Racing cyclists are far more likely to be in collisions requiring treatment – including for head injury – than everyday cyclists, even in this country, and certainly in the Netherlands. (The correct unit of exposure, BTW, should be in time spent cycling, rather than distance, in my opinion.) To see the truth of this, take a look at the Tour de France and make calculations of collisions per time spent cycling.

    Now, I’m not against people doing cycle sport – far from it. I used to do it myself and still do semi-sporting cycling (cyclosportifs, audaxes etc.). I am just saying that we need to look at these people as: using helmets, their high level of bike handling and the protection form immediately available high level specialist medical care IN ORDER TO FACILTIATE THEIR HIGHER LEVEL OF RISK TAKING.

    To put it another way, the SAFETY BENEFIT TENDS TO BE COMSUMED AS A PERFORMANCE BENEFIT. This has been written about at length by Gerard Wilde, John Adams and myself in “Death on the Streets: cars and the mythology of road safety” (1992). I repeat, I’m not against people putting themselves at risk by doing this – but I do think they cannot argue that helmet wearing reduces the chances of head (and certainly not other) injury.

    On top of this question of risk compensation/adaptive behaviour by cyclist when they wear helmets, we have another question (a minor one, in my view, but worth remarking on) of less care taken by motorists of the helmet wearers. More important than that – in my view the most important issue of all – is the diversionary effect of helmets in debate about cyclist safety – the red herring issue.

    All of the above tends to be missed out in discussion about cycle helmets.

  15. In conclusion then, the people who could benefit from a helmet – the gentler low impact people who might tumble off at low speed and bump their heads at less than 12mph on a flat surfce don’t wear helmets, while those who take calculated risks at much higher speeds and for longer periods might just as well not bother with them.

    1. Seems about right, unless of course the helmet in question is actually constructed to withstand higher speeds, which a motorcyclist helmet is.

      But good luck trying to convince a roadrace bicyclist to wear a motorcycle helmet or something of a similar construct

      1. A cyclist can’t wear a motorcycle helmet since cycling generates heat. People usually lose their excess heat through the head. Wear a motorcycle helmet while cycling and you’d faint.

    2. No, you have it exactly backwards. Your son’s inadvertent experiment with helmets and falls merely proved that the helmet would not hurt him; the experiment to prove that it was protective is not one that anyone wishes to perform intentionally. Your logic can be used to confirm the effectiveness of elephant repellent (“no elephants here, better keep using it to keep them away”). You don’t know that elephant repellent works unless

      You do not know that a minor bump on an unhelmeted head would have been harmful, and the Dutch statistics suggest that for slow riders crashes are so rare that the incremental safety provided by a helmet is not worth worrying about. In contrast, the high proportion of accidents experienced by racing cyclists suggests that helmets make sense for them.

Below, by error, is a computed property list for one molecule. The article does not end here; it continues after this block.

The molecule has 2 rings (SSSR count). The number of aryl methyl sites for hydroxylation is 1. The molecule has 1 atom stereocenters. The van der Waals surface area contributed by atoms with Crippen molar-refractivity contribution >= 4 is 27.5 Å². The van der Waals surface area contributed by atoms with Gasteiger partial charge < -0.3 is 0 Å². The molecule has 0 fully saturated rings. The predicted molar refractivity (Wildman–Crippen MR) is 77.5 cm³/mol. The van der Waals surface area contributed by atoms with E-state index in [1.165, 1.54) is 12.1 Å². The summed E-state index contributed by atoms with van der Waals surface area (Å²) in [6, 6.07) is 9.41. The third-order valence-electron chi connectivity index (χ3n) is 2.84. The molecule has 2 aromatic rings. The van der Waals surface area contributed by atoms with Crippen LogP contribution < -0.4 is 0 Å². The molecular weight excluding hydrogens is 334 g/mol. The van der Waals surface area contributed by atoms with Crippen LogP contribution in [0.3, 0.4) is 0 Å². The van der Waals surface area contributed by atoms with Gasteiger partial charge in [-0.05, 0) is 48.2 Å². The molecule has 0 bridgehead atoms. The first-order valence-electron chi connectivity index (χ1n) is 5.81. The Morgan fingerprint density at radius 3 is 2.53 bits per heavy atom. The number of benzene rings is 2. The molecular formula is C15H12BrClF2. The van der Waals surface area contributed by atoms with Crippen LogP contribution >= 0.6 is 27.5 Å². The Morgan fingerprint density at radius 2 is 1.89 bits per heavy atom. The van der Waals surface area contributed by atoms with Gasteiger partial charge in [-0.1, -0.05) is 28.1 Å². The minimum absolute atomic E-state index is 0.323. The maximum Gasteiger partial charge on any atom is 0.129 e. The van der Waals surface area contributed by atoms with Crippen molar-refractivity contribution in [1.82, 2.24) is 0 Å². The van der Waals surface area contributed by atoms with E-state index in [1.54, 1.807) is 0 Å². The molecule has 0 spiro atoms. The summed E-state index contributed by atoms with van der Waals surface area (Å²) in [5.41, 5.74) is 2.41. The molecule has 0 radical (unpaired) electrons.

The large fraction of head injuries attributed to automobile crashes also suggests that anyone rationally approaching this issue should also be considering the use of helmets for drivers. In the US, their per-hour mortality risk is apparently about the same as for cycling, but the exposure is much higher, AND there is no public health problem if mandatory helmet uses for drivers discouraged driving. It is very likely that it would result in a net reduction in mortality, unlike bicycle helmet laws. Do you wear a helmet while driving? Does your son? Why not?

      1. Dr2chase;

        “In contrast, the high proportion of accidents experienced by racing cyclists suggests that helmets make sense for them.”

        You seem to ignore the fact that the helmets have about zero effect when a crash occurs at speeds above 12-15 mph, it simply isn´t strong enough, to provide any protection

      2. Do you have statistics that directly support that claim? Thus far, I have only seen arguments for “helmets no good above 15mph” that use the same design-oriented reasoning that helmet proponents use to justify the inherent benefits of helmets. Not all accidents are head-on and head-first.

  16. On a similar note to Dr. RObert Davis, I just read in “Traffic” by Tom Wanderbilt, that a Norwegian study showed that the newer the car, the more accidents it gets involved in, the car and the driver maybe safer, even efter taking adjusting to a more risktaking driver profile, due to safer cars, but what about the people outside the car?
    The same book claims no research has ever showen anti lock-brakes to have any real life effect on reducing accidents, though ABS/ALB are universally recognised as a great safety improvement for cars.
    Apparently many use the brakes wrongly, do not brake fully, when you get into an accidents situation, you are prone to fixate on the danger object, and actually steer directly towards it (and steering is better with ABS), finally people tend to take higher risks, the more safe, they are.

  17. I note that comment makers on this piece are not rushing forward to accept the fact of risk compensation/behavioural adaptation to changes in perceived risk.

    The other point – referred to in the last comment – is the relative risk of getting a head injury while cycling compared to whn using other forms of transport. Or: why not wear a helmet when walking or in a car?
    Now, UNLIKE the last comments from dr2chase – there IS a publci health problem that you would get from getting car drivers to wear helmets: as withs eat belts, crumple zones, roll bars, etc. etc. you would have worse driving.